You

My heart feels like it's been stepped on.

It beats, yes, but the beat is uneven. Sometimes it's so fast I can hardly keep my balance. Sometimes the drumming tone, a dull, encaged thunder, vanishes completely and I can't help but hope I'm dead. Then it starts up again. Always, it starts up again. And I'm not really thankful. It's terribly frustrating.

"Ugh."

Suppose I deserve it.

Sighing dejectedly to myself, I rest my head against the sharp brim of the bath and rub my eyes with warm, wet fingers. They smell like flowers and imaginary waterfalls, according to the picture on the bottle. A magical world far away. The bubbles collect between my thighs. It tickles whenever they pop against the salty acid of my skin.

I was so stupid.

I'm tired, caught staring at the backs of my eyelids, lashes pressed against my cheeks. Blindly I search for my glass. My touch is tentative, just as it had been when I first touched you. I'm careful, and when successfully having taken the flute between my fingertips, I bring the wine to my lips for a sip. It tastes bitter, but I swear it said spicy on the bottle when I'd bought it.

I was stupid to think it could have lasted and bloomed into something more.

I swish the stuff around in my mouth, then swallow. My tongue recoils a little at the thought of a second sip, so I put the little glass back down. I hum softly, making up my own silly tune as a form of distraction. To try to take my mind off things, off you, and it's all so pointless because all the same I can't help but wonder something.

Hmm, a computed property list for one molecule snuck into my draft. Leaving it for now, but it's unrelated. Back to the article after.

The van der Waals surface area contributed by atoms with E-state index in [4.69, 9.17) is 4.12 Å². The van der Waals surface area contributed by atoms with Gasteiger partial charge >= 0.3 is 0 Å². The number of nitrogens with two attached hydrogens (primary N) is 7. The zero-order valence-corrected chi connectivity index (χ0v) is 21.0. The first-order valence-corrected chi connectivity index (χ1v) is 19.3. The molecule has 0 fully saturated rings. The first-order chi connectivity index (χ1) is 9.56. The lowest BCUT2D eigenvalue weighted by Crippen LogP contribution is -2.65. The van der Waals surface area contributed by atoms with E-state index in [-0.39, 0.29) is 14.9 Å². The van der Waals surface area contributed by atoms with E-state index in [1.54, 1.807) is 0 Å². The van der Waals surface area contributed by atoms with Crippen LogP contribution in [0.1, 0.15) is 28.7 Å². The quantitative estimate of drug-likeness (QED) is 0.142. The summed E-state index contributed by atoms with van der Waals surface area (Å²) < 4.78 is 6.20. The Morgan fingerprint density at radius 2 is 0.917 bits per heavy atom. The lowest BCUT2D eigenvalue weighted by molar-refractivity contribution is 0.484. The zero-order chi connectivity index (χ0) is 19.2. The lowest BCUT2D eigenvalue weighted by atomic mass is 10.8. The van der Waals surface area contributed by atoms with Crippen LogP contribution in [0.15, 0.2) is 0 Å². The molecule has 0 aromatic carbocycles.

How did this happen to me?

My hand begins to drift on its own and soon I touch my abdomen, feeling the muscle shudder beneath. I open my eyes and study myself, searching for imperfections, finding only an exercised, carefully maintained body, as it should be, but doesn't feel like. I double check by pinching some flesh. Next I squeeze my stomach, wholly unsatisfied by my dinner. Still, nothing is apparently wrong, so I begin to draw shapes. And it makes me think. I was always about being active, not just lost in my books like I might appear. You said you liked that about me, that I wasn't like any professor you'd had previously. That I was cool and hip and awesome and popular and that you liked me and-

Oh, now I know.

I chuckle dryly to myself at this realisation that is hardly shocking. It shouldn't be. No, now that I let myself really look at things rather than burst into tears and push all sensibilities away, I understand that I should have seen this coming long ago.

Whoever said age brings wisdom was himself a fool.

With this decided, I sink deeper into the tub and stew in my own juices.

Yes. Fool. I'm a fool. Fool, fool…

"Fool."

It was you, wasn't it? I think it was. But what about you, exactly? There was so much. So much that wasn't really you. So much I added.